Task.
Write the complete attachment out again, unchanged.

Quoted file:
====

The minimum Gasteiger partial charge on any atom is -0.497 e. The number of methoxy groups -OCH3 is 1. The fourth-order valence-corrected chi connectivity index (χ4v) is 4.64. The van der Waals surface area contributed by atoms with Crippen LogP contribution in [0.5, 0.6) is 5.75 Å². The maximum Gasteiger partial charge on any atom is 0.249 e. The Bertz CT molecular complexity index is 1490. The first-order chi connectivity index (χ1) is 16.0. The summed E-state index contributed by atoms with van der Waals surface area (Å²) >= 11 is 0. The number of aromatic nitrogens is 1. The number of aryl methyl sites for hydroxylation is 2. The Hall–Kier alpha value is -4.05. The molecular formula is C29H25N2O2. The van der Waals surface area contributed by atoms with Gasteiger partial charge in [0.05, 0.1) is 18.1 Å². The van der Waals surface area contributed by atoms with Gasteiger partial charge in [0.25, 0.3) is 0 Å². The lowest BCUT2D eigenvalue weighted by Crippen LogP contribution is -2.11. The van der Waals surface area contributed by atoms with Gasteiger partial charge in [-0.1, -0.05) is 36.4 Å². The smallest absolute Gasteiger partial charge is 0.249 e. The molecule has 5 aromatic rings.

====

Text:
The minimum Gasteiger partial charge on any atom is -0.497 e. The number of methoxy groups -OCH3 is 1. The fourth-order valence-corrected chi connectivity index (χ4v) is 4.64. The van der Waals surface area contributed by atoms with Crippen LogP contribution in [0.5, 0.6) is 5.75 Å². The maximum Gasteiger partial charge on any atom is 0.249 e. The Bertz CT molecular complexity index is 1490. The first-order chi connectivity index (χ1) is 16.0. The summed E-state index contributed by atoms with van der Waals surface area (Å²) >= 11 is 0. The number of aromatic nitrogens is 1. The number of aryl methyl sites for hydroxylation is 2. The Hall–Kier alpha value is -4.05. The molecular formula is C29H25N2O2. The van der Waals surface area contributed by atoms with Gasteiger partial charge in [0.05, 0.1) is 18.1 Å². The van der Waals surface area contributed by atoms with Gasteiger partial charge in [0.25, 0.3) is 0 Å². The lowest BCUT2D eigenvalue weighted by Crippen LogP contribution is -2.11. The van der Waals surface area contributed by atoms with Gasteiger partial charge in [-0.1, -0.05) is 36.4 Å². The smallest absolute Gasteiger partial charge is 0.249 e. The molecule has 5 aromatic rings.